NEW YORK ( TheStreet) -- Before giving Nabors Industries ( NBR) Chairman Eugene Isenberg credit for giving up his right to a $100 million payment that was due to him for doing nothing more than retiring, keep in mind that this is a CEO who made $109 million in the past three years alone, during a period of time when his company woefully underperformed peers.

High oil prices have done nothing to help Nabors' market performance as Isenberg has helped himself to the company coffers.
Nabors Industries Chairman Gene Isenberg gives up $100 million, but he's already done quite well for himself at the expense of shareholders.

Also bear in mind that Nabors is undergoing a Securities and Exchange Commission investigation into excessive corporate perks at the expense of shareholders, as well as lawsuits brought by shareholders against the company and its board alleging similar abuse of shareholder money.

If anything, Isenberg simply realized he has gotten away with capitalist murder for enough years to call it quits since the heat was on him and his board.

Maybe the Occupy Wall Street world and the 99% has a little to do with it, but the truth is that the former Nabors CEO had already won the war on plundering Nabors' cash, so why push this last battle when it was getting more attention than anyone in the Nabors boardroom needed?

So the most tone-deaf man in corporate America isn't completely deaf; that's about all that was learned from this decision.

Also consider that the $100 million "contingent liability" payment had already been scaled back from $329 million it was set at originally in 2009 after shareholders balked, so Isenberg has always set out to take as much as he can get (away with) and then scale back plans based on the level of outcry.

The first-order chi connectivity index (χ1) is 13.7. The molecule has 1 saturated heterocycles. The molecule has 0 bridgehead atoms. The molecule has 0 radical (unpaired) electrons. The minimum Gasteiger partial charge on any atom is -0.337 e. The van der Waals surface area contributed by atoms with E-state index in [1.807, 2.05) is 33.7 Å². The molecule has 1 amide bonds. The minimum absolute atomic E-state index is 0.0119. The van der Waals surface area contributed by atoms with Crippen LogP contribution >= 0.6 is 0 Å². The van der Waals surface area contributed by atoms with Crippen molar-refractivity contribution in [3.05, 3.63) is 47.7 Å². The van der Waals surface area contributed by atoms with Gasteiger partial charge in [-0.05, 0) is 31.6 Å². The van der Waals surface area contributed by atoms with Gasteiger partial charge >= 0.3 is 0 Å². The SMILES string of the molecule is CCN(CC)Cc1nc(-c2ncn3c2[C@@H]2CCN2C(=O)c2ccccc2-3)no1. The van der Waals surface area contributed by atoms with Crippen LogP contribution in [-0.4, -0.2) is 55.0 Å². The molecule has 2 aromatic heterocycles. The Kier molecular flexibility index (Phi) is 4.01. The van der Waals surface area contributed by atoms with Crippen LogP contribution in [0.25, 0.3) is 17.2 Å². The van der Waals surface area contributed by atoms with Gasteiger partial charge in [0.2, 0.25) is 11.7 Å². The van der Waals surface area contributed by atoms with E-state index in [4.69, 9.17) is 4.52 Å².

Current Nabors CEO Anthony Petrello, hand-picked by Isenberg to replace him, has been provided with a similar $50 million "contingent liability" clause in his contract.

Isenberg told The Wall Street Journal on Monday that he had always planned to give away the money to charity anyway. A look at Isenberg's past approach to charity, though, should make one skeptical of that comment.

A charitable organization Isenberg created gives the after-tax proceeds from his salary -- not total compensation -- to education and disaster relief for Nabors' employees. Of Isenberg's total compensation in the 2008-2010 period -- $109 million -- only $3.2 million, or 2.9%, was in salary.

Regardless, the "charitable" comment from Isenberg is just the type of patronizing billionaire babble that one would expect from him in surrendering the $100 million: as Andrew Carnegie once said about not giving pay raises to steelworkers, he knew better what to do with the money so he should keep it for himself. In the case of Nabors, the point is that it's shareholders' money, not Isenberg's money, so let them invest in individual charities with some of their stock gains, that is, if Nabors ever makes them any money.

"Glad to see he did the right thing for a change. He'd taken enough. About time," said Argus Research analyst Phil Weiss.

About time is about right, and it came after so many wrongs that Isenberg is still walking away the winner, by a mile, and millions upon millions.

Nabors did not immediately respond to a request for comment on Isenberg's previous charitable giving as a percentage of Isenberg's total compensation; current CEO's Petrello's $50 million continent liability clause; or the impact of the SEC investigation and shareholders lawsuits on Isenberg's decision to forgo the payment.

-- Written by Eric Rosenbaum from New York.


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